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Location: Salt Lake City, Utah, United States

This blog is a record of events in the life of Joseph Taggart and his family since his spinal cord injury while body surfing in Guatemala in January 2006.

Sunday, October 08, 2006

Heroic Service 10/8/06

This is the 150th anniversary of the rescue of the Martin and Willey Handcart Companies. We heard of those whose service saved them in the 176th Semiannual General Conference. We live in a place and time where service is still the rule rather than the exception. In our family, we still marvel at our own continued "rescue". This week the neighboring Westlake 9th Ward continued their service project on our back yard, bringing trees, shrubs and flowers ready to be planted and delivering a load of mulch for the new flowerbeds. They finished their job with smiles on their faces even as the rain made most people in the valley grumble and mutter. Later they came back to mark outlines for the sprinkler system they will begin to install this week.
Our stake had the blessing of serving once again at the LDS Humanitarian Center doing Hurricane Cleanup Kits. Hard work is fun when you do it together and you are serving others. With hundreds of hours committed over the week, tens of thousands of kits were produced to bless the lives of many in far away places.

Here is a great story of exemplary service from Pres. Hinckley:

Teen-age Rescue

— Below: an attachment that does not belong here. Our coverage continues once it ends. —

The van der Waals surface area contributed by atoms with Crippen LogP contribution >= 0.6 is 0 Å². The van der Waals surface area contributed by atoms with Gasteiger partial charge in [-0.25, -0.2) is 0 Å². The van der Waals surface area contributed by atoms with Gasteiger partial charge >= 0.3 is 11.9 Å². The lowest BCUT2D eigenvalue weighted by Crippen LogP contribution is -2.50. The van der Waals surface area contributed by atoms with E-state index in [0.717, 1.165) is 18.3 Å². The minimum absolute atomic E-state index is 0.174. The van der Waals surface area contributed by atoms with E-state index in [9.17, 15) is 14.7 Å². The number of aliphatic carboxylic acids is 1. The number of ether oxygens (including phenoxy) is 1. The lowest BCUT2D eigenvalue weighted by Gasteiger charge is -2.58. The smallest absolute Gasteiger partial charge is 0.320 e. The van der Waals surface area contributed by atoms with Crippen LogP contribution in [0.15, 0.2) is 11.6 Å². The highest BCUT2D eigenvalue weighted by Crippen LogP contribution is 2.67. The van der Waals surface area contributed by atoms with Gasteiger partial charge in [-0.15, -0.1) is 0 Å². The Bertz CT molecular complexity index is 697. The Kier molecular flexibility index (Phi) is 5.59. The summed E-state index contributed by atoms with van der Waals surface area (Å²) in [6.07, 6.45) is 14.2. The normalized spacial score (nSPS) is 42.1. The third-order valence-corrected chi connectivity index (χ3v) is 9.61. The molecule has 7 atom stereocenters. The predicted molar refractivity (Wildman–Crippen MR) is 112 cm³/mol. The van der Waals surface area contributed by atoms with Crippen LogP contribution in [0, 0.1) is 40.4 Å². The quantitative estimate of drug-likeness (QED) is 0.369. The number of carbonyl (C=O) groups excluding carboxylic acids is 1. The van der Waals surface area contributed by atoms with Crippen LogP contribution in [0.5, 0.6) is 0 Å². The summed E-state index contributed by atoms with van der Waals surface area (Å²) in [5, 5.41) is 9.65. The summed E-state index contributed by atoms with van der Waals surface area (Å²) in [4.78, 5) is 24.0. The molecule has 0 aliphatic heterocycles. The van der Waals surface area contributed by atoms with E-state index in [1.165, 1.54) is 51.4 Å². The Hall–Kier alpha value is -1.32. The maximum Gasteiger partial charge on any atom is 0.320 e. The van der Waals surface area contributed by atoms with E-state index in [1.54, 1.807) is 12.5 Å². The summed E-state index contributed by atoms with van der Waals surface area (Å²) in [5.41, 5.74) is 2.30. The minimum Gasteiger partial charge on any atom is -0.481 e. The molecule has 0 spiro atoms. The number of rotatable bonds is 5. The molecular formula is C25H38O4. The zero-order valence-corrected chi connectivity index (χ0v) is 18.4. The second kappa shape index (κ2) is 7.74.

"I should like to tell you of three eighteen-year-old boys. In 1856 more than a thousand of our people, some of them perhaps your forebears, found themselves in serious trouble while crossing the plains to this valley. Because of a series of unfortunate circumstances, they were late in getting started. They ran into snow and bitter cold in the highlands of Wyoming. Their situation was desperate, with deaths occurring every day.

President Young learned of their condition as the October general conference was about to begin. He immediately called for teams, wagons, drivers, and supplies to leave to rescue the bereft Saints. When the first rescue team reached the Martin Company, there were too few wagons to carry the suffering people. The rescuers had to insist that the carts keep moving.

When they reached the Sweetwater River on November 3, chunks of ice were floating in the freezing water. After all these people had been through, and in their weakened condition, that river seemed impossible to cross. It looked like stepping into death itself to move into the freezing stream. Men who once had been strong sat on the frozen ground and wept, as did the women and children. Many simply could not face that ordeal.

And now I quote from the record: "Three eighteen-year-old boys belonging to the relief party came to the rescue, and to the astonishment of all who saw, carried nearly every member of the illfated handcart company across the snowbound stream. The strain was so terrible, and the exposure so great, that in later years all the boys died from the effects of it. When President Brigham Young heard of this heroic act, he wept like a child, and later declared publicly, `that act alone will ensure C. Allen Huntington, George W. Grant, and David P. Kimball an everlasting salvation in the Celestial Kingdom of God, worlds without end.'" (Solomon F. Kimball, Improvement Era, Feb. 1914, p. 288.)"

Gordon B. Hinckley, Ensign, November 1981, p. 42.


The spirit of those great young men is the same as we see in the youth of our day in our own back yard. The Church is in good hands for the future. . . hands that know how to serve.

1 Comments:

Blogger Gym Rat said...

Yes, you guys have been the recipients of many hundreds of hours of service. What a blessing it is to know that so many people love and support you from around the WORLD! Wow! You are turly and examle to many.

Oct 9, 2006, 5:52:00 AM  

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